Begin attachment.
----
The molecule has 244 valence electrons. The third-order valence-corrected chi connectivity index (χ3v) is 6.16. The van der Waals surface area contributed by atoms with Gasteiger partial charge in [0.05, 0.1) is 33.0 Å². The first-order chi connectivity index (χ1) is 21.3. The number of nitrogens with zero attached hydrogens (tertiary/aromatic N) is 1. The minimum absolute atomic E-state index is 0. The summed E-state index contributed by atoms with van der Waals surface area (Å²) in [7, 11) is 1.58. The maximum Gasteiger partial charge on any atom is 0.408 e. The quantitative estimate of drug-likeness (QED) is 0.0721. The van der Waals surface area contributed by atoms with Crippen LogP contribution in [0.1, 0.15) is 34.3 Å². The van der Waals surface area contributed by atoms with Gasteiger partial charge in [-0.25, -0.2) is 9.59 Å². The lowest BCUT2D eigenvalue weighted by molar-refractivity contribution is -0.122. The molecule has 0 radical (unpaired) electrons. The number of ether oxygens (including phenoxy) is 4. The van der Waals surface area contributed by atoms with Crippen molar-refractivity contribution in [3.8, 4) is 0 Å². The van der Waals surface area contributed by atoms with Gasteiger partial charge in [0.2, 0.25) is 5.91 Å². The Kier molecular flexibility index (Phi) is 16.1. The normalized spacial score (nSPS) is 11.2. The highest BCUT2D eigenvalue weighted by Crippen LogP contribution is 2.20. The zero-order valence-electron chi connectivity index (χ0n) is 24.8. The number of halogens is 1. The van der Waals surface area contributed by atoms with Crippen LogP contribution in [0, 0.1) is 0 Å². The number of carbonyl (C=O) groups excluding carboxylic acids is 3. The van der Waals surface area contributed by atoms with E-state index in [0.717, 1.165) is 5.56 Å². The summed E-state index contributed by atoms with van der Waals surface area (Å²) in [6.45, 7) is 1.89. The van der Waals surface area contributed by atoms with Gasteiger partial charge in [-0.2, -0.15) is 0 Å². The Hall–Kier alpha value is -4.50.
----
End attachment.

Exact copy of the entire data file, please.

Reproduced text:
The molecule has 244 valence electrons. The third-order valence-corrected chi connectivity index (χ3v) is 6.16. The van der Waals surface area contributed by atoms with Gasteiger partial charge in [0.05, 0.1) is 33.0 Å². The first-order chi connectivity index (χ1) is 21.3. The number of nitrogens with zero attached hydrogens (tertiary/aromatic N) is 1. The minimum absolute atomic E-state index is 0. The summed E-state index contributed by atoms with van der Waals surface area (Å²) in [7, 11) is 1.58. The maximum Gasteiger partial charge on any atom is 0.408 e. The quantitative estimate of drug-likeness (QED) is 0.0721. The van der Waals surface area contributed by atoms with Crippen LogP contribution in [0.1, 0.15) is 34.3 Å². The van der Waals surface area contributed by atoms with Gasteiger partial charge in [-0.25, -0.2) is 9.59 Å². The lowest BCUT2D eigenvalue weighted by molar-refractivity contribution is -0.122. The molecule has 0 radical (unpaired) electrons. The number of ether oxygens (including phenoxy) is 4. The van der Waals surface area contributed by atoms with Crippen molar-refractivity contribution in [3.8, 4) is 0 Å². The van der Waals surface area contributed by atoms with Gasteiger partial charge in [0.2, 0.25) is 5.91 Å². The Kier molecular flexibility index (Phi) is 16.1. The normalized spacial score (nSPS) is 11.2. The highest BCUT2D eigenvalue weighted by Crippen LogP contribution is 2.20. The zero-order valence-electron chi connectivity index (χ0n) is 24.8. The number of halogens is 1. The van der Waals surface area contributed by atoms with Crippen LogP contribution in [0, 0.1) is 0 Å². The number of carbonyl (C=O) groups excluding carboxylic acids is 3. The van der Waals surface area contributed by atoms with E-state index in [0.717, 1.165) is 5.56 Å². The summed E-state index contributed by atoms with van der Waals surface area (Å²) in [6.45, 7) is 1.89. The van der Waals surface area contributed by atoms with Gasteiger partial charge in [-0.2, -0.15) is 0 Å². The Hall–Kier alpha value is -4.50.